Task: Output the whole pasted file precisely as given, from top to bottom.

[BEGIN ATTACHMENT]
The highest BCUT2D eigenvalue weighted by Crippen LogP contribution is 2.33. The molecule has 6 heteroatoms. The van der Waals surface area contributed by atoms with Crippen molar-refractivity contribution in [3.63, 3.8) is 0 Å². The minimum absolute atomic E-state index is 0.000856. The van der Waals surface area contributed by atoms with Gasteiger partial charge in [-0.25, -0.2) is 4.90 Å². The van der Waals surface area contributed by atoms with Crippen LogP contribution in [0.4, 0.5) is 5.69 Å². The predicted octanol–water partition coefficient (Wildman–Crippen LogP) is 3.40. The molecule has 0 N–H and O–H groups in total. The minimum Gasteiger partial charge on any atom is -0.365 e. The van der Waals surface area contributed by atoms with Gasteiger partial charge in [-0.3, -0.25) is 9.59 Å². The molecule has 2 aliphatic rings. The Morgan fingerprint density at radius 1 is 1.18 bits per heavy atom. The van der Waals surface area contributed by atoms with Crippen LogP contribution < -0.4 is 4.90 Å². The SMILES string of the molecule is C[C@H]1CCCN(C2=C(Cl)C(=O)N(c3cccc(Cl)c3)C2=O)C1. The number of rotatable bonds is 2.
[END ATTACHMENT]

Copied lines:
The highest BCUT2D eigenvalue weighted by Crippen LogP contribution is 2.33. The molecule has 6 heteroatoms. The van der Waals surface area contributed by atoms with Crippen molar-refractivity contribution in [3.63, 3.8) is 0 Å². The minimum absolute atomic E-state index is 0.000856. The van der Waals surface area contributed by atoms with Gasteiger partial charge in [-0.25, -0.2) is 4.90 Å². The van der Waals surface area contributed by atoms with Crippen LogP contribution in [0.4, 0.5) is 5.69 Å². The predicted octanol–water partition coefficient (Wildman–Crippen LogP) is 3.40. The molecule has 0 N–H and O–H groups in total. The minimum Gasteiger partial charge on any atom is -0.365 e. The van der Waals surface area contributed by atoms with Gasteiger partial charge in [-0.3, -0.25) is 9.59 Å². The molecule has 2 aliphatic rings. The Morgan fingerprint density at radius 1 is 1.18 bits per heavy atom. The van der Waals surface area contributed by atoms with Crippen LogP contribution < -0.4 is 4.90 Å². The SMILES string of the molecule is C[C@H]1CCCN(C2=C(Cl)C(=O)N(c3cccc(Cl)c3)C2=O)C1. The number of rotatable bonds is 2.